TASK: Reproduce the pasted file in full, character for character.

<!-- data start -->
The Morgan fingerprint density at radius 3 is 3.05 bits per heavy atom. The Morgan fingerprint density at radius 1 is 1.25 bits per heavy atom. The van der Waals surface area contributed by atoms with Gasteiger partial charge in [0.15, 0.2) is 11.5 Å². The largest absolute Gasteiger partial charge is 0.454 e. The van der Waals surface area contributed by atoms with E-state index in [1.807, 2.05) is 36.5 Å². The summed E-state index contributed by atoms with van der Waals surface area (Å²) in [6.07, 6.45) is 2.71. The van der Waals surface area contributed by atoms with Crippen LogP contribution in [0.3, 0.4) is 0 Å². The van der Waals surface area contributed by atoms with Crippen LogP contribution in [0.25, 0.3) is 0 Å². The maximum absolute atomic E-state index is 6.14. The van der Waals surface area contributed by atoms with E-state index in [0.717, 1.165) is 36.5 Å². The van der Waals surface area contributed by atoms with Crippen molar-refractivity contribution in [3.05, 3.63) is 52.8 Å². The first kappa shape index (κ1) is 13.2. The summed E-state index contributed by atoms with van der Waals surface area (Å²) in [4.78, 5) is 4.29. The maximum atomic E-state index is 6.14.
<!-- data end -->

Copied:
The Morgan fingerprint density at radius 3 is 3.05 bits per heavy atom. The Morgan fingerprint density at radius 1 is 1.25 bits per heavy atom. The van der Waals surface area contributed by atoms with Gasteiger partial charge in [0.15, 0.2) is 11.5 Å². The largest absolute Gasteiger partial charge is 0.454 e. The van der Waals surface area contributed by atoms with E-state index in [1.807, 2.05) is 36.5 Å². The summed E-state index contributed by atoms with van der Waals surface area (Å²) in [6.07, 6.45) is 2.71. The van der Waals surface area contributed by atoms with Crippen LogP contribution in [0.3, 0.4) is 0 Å². The van der Waals surface area contributed by atoms with Crippen LogP contribution in [0.25, 0.3) is 0 Å². The maximum absolute atomic E-state index is 6.14. The van der Waals surface area contributed by atoms with E-state index in [0.717, 1.165) is 36.5 Å². The van der Waals surface area contributed by atoms with Crippen molar-refractivity contribution in [3.05, 3.63) is 52.8 Å². The first kappa shape index (κ1) is 13.2. The summed E-state index contributed by atoms with van der Waals surface area (Å²) in [4.78, 5) is 4.29. The maximum atomic E-state index is 6.14.